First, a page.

National Cancer Institute Home at the National Institutes of Health |
Please wait while this form is being loaded....
The Applied Research Program Web site is no longer maintained. ARP's former staff have moved to the new Healthcare Delivery Research Program, the Behavioral Research Program, or the Epidemiology & Genetics Research Program, and the content from this Web site is being moved to one of those sites as appropriate. Please update your links and bookmarks!

Publication Abstract

Authors: Stokes ME, Muehlenbein CE, Marciniak MD, Faries DE, Motabar S, Gillespie TW, Lipscomb J, Knopf KB, Buesching DP

Title: Neutropenia-related costs in patients treated with first-line chemotherapy for advanced non-small cell lung cancer.

Journal: J Manag Care Pharm 15(8):669-82

Date: 2009 Oct

Abstract: BACKGROUND: Neutropenia is a major adverse event often associated with chemotherapy administration. Neutropenia-related complications often lead to increased use of costly health care including inpatient and outpatient services. Monitoring and treatment of neutropenia thus place an economic burden on the health care system. OBJECTIVES: To evaluate (a) costs and medical resource use for chemotherapy- related afebrile and febrile neutropenia in an elderly population with Stage IIIB or Stage IV non-small cell lung cancer (NSCLC), and (b) costs unrelated to neutropenia and total all-cause health care costs during first-line chemotherapy. METHODS: Study patients in this retrospective database analysis were aged 65 years or older with a diagnosis of Stage IIIB or Stage IV NSCLC in the Surveillance, Epidemiology and End Results (SEER) cancer registry from 1998 through 2002. Neutropenia was identified by the presence of a primary or secondary diagnosis code for diseases of white blood cells (ICD-9-CM = 288.xx) during a period of first-line chemotherapy treatment. Febrile neutropenia was defined by (a) an inpatient hospitalization with a primary or secondary diagnosis for neutropenia occurring at any time during first-line chemotherapy or (b) intravenous or intramuscular antibiotic administration occurring after the initial neutropenia diagnosis and during first-line chemotherapy. Patients with neutropenia without these events were considered to have afebrile neutropenia. Patients were followed in the SEER-Medicare database to evaluate costs (defined as all Medicare payments, primary insurer payments, and patient copayments and deductibles) and resource use associated with afebrile or febrile neutropenia while on first-line chemotherapy. If a patient switched to second-line chemotherapy, the day prior to the switch was defined as the end of first-line treatment. If a switch to second-line therapy did not occur, then first-line therapy was assumed to end 30 days following administration of the last first-line agent. Costs were summed for 2 main types of cost measures: neutropenia-related costs, defined as costs for claims with either a primary or secondary diagnosis of neutropenia, and costs unrelated to neutropenia. Costs were classified using ICD-9-CM diagnosis and procedure codes appearing on the claims, with confidence intervals [CIs] for cost measures estimated by using nonparametric bootstrapping methods. Group comparisons of patient characteristics, medical utilization, and cost study measures were made using 2-sided Pearson chi-square and t-test statistics for categorical and continuous measures, respectively. The no neutropenia group was used as the reference category for comparisons involving patient characteristic, medical utilization, and total all-cause health care cost study measures. For total neutropenia-related costs, afebrile and febrile neutropenia study groups were compared. RESULTS: Among elderly patients treated first-line for advanced NSCLC, 5,138 met inclusion criteria, of whom 1,228 (23.9%) developed afebrile (n = 740, 14.4%) or febrile neutropenia (n = 488, 9.5%) while on first-line chemotherapy. Mean per patient costs for treating neutropenia during first-line chemotherapy were $12,148 (standard deviation [SD] = $15,432, 95% confidence interval [CI] = $10,915-$13,607) for patients with febrile neutropenia and $3,099 (SD = $4,541, 95% CI = $2,796-$3,431) for patients with afebrile neutropenia (P<0.001), with mean (SD) length of follow-up (duration of first-line chemotherapy) of 4.5 (4.8) and 5.5 (7.0) months, respectively. Expressed as a percentage of total all-cause health care costs during first-line chemotherapy, neutropenia-related costs accounted for 32.2% of total costs for patients with febrile neutropenia (mean [SD] = $37,694 [$26,078]) and 9.1% of total costs for patients with afebrile neutropenia (mean [SD] = $34,204 [$26,317]). Mean neutropenia-related costs per patient per month (PPPM) during first-line chemotherapy were $2,700 for patients with febrile neutropenia and $563 for patients with afebrile neutropenia. PPPM costs unrelated to neutropenia for patients with afebrile neutropenia, febrile neutropenia, and no neutropenia, respectively, were $5,655, $5,677, and $6,146. In sensitivity analyses, results were highly sensitive to the definition of neutropenia (i.e., claims with primary diagnosis only vs. primary or secondary diagnosis) but insensitive to the type of chemotherapy regimen. CONCLUSION: Neutropenia is a major adverse event that places patients at an increased risk of infection and subsequent morbidity and mortality. For elderly patients undergoing first-line chemotherapy for NSCLC, neutropenia, particularly febrile neutropenia, is associated with substantially higher total all-cause health care costs.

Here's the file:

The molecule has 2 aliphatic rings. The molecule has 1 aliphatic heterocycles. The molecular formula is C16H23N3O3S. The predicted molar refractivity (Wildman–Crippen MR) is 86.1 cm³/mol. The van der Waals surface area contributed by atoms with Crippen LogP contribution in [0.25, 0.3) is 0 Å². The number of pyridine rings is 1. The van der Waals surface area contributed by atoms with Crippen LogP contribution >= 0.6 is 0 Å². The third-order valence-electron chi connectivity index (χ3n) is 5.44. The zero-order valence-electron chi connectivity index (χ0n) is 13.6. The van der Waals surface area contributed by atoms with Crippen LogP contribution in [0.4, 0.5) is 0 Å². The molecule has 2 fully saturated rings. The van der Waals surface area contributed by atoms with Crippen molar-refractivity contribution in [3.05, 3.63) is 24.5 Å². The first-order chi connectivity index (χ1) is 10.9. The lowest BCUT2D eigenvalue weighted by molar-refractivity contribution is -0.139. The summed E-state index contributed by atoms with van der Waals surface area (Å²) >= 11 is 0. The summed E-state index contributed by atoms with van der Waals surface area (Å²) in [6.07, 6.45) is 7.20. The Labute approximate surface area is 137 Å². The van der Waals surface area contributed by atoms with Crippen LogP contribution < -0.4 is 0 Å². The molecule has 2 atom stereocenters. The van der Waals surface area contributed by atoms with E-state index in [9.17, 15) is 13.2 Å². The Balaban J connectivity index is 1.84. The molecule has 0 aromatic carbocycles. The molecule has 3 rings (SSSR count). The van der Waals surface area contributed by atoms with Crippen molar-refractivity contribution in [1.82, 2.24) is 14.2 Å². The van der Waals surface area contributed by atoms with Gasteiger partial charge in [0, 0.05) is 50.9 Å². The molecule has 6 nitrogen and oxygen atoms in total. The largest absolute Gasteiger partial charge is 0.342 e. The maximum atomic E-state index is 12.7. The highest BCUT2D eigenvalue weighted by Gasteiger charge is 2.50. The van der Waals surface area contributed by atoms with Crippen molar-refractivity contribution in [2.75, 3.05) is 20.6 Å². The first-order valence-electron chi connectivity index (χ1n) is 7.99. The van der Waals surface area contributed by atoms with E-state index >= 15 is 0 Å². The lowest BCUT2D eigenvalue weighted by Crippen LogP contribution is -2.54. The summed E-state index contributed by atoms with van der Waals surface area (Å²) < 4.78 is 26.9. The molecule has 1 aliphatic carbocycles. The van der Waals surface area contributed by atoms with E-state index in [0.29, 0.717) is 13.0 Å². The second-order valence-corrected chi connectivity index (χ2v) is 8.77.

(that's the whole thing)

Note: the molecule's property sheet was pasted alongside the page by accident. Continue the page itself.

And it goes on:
Last Modified: 03 Sep 2013